When preparing for the workforce of the future, it is necessary to consider the effects programs have on underserved and underrepresented groups who face greater barriers in the labor market. A closer look at regional differences in apprenticeship programs spotlights the disparate outcomes as a result of place—and further, how place, race, and gender interact to exacerbate existing pay inequities. Moving forward, apprenticeship programs must center racial and gender equity in order to best serve all Americans. If this were the case, apprenticeship programs could equitably equip workers with the skills needed to learn on the job while earning good wages and develop a workforce that meets the needs of the 21st century.
Daniella Zessoules is a special assistant for Economic Policy at the Center for American Progress. Olugbenga Ajilore is a senior economist at the Center.
*Update, January 16, 2019: This issue brief has been updated to reflect that the analysis does not differentiate between union and nonunion Registered Apprenticeships. Further explanation is available in the methodological note.
This analysis uses the U.S. Department of Labor’s Registered Apprenticeship Partners Information Data System (RAPIDS) database, containing individual level data from 25 Office of Apprenticeship states and 9 of the 27 State Apprenticeship Agency states or territories.26 The analysis breaks down Registered Apprenticeship outcomes by defined census regions and divisions. However, several states are not included in the RAPIDS database, including Washington, Oregon, Hawaii, Montana, Minnesota, Wisconsin, New Mexico, Virginia, North Carolina, Maryland, Delaware, New York, Connecticut, Massachusetts, Vermont, and Maine.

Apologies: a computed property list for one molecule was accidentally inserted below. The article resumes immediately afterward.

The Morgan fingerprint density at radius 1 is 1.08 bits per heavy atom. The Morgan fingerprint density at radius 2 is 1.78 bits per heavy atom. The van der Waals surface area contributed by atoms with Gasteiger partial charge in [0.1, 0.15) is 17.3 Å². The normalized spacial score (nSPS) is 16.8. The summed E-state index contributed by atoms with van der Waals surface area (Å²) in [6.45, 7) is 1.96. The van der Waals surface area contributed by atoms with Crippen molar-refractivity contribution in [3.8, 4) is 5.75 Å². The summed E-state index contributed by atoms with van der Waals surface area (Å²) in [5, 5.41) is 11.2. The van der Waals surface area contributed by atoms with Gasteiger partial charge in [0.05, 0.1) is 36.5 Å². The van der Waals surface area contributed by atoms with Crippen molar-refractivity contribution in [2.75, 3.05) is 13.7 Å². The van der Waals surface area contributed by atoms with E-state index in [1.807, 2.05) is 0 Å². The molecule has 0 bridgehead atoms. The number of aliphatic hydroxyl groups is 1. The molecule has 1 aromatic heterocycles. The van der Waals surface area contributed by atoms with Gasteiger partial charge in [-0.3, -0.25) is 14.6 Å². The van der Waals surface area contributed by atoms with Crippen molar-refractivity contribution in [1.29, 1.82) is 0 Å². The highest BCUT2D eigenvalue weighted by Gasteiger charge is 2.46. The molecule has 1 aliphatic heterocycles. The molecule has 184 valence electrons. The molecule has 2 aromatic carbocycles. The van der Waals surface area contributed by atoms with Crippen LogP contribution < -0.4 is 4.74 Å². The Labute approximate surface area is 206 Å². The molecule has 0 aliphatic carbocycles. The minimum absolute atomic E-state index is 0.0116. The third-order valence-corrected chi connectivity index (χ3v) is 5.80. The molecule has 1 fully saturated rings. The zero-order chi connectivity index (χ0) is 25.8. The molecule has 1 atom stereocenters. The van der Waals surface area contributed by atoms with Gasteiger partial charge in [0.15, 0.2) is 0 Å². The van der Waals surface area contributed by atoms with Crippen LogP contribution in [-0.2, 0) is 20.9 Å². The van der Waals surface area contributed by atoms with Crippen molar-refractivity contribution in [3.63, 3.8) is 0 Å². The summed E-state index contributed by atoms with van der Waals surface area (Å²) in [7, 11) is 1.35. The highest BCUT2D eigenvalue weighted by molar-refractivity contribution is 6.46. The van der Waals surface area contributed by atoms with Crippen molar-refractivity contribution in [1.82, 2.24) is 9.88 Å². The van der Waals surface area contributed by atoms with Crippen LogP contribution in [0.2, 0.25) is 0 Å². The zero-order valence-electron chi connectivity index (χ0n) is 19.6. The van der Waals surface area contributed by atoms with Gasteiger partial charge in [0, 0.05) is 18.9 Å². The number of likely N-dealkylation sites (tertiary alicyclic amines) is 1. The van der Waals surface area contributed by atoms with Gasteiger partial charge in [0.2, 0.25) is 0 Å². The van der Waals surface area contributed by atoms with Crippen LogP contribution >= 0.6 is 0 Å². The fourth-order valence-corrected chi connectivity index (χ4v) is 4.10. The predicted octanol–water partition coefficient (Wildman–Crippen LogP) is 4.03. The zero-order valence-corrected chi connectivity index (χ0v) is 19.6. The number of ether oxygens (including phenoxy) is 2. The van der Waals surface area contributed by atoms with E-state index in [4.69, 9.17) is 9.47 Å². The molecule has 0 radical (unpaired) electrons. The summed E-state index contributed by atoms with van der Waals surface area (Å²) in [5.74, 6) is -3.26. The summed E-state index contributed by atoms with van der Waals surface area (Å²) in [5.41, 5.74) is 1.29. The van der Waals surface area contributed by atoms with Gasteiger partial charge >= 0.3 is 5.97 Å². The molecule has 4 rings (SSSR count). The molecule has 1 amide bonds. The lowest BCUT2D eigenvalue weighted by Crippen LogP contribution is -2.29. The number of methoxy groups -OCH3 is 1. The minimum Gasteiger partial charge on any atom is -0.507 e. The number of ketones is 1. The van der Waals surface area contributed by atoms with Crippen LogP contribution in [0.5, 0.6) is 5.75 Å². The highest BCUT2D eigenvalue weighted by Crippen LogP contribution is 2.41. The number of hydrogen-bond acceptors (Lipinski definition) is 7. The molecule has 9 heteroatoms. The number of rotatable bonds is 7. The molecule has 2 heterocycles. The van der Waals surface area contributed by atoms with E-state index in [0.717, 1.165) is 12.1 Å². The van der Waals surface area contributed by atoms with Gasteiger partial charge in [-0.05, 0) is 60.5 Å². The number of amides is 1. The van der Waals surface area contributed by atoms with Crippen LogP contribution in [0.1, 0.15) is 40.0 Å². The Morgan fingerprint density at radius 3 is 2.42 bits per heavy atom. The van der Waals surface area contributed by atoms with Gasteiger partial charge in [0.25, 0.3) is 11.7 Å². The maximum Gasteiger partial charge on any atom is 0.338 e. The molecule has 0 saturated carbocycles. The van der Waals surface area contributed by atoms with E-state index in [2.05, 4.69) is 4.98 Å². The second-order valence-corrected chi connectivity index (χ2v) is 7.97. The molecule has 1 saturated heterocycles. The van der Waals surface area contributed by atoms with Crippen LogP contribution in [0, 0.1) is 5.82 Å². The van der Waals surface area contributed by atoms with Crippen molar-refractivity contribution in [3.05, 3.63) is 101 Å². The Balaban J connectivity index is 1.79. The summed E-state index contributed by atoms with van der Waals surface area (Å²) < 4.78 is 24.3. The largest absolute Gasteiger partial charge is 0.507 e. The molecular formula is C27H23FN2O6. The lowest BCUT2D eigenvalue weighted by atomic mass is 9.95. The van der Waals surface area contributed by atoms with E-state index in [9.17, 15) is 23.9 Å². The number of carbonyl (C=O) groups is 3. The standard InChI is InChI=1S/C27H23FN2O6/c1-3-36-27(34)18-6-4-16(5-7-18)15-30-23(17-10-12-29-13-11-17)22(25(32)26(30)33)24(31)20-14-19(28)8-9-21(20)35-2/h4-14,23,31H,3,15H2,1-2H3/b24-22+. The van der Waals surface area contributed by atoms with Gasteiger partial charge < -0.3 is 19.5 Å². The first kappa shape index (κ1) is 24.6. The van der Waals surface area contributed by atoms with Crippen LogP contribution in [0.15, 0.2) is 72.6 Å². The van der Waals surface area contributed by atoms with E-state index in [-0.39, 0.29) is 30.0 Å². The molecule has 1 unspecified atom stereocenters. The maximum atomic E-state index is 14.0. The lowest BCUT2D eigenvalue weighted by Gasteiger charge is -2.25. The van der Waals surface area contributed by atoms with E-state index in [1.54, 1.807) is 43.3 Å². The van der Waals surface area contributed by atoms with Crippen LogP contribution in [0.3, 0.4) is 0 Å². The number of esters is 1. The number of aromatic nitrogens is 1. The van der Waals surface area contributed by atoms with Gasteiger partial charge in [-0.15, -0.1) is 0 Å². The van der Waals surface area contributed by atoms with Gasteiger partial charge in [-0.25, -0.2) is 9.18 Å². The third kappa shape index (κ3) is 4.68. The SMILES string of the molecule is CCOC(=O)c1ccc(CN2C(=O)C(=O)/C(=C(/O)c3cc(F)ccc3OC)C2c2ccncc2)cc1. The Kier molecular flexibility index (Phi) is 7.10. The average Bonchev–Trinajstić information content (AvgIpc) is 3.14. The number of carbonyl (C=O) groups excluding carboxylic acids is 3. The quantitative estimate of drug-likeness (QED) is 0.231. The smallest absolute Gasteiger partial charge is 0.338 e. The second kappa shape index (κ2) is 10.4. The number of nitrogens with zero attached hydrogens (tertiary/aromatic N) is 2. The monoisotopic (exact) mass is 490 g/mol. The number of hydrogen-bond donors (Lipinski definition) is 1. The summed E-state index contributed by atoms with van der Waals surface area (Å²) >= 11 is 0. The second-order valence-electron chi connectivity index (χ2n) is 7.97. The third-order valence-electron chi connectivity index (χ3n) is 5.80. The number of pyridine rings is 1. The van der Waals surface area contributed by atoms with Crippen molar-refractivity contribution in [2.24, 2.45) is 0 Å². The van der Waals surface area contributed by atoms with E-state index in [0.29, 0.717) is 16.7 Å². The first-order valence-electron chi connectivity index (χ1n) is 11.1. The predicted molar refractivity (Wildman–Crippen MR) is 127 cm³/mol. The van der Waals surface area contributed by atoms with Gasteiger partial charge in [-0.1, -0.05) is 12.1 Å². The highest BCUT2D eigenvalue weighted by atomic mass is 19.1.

It should be noted that some of the omitted states—including Washington, Oregon, New York, Minnesota, Connecticut, Maine, Montana, and Massachusetts—have proportionally higher rates of unionization. Because of this, this analysis does not distinguish between union and nonunion apprenticeship programs. Previous analyses have concluded that wage rates are greater among union apprenticeship programs than in nonunion apprenticeship programs. Participation and completion rates for women and people of color have also been shown to be higher in union programs than in nonunion programs.27 For example, a report on the Vikings Stadium project, which included joint labor-management apprenticeships with targeted workforce goals, showed substantial success in hiring women and people of color in the construction industry.28 A study of union and nonunion construction workers in union apprenticeship programs in New York found that black union construction workers earn 36.1 percent more than black nonunion construction workers.29 Also, it is worth noting that incarceration rates may affect wage differentials between union and nonunion programs. This will be the subject of future CAP research.
Although industry-recognized apprenticeships (IRAPs) exempt some industries from meeting certain wage requirements, including those mandated in the Davis-Bacon Act, IRAPs cannot be used in the construction industry or for military apprenticeships.30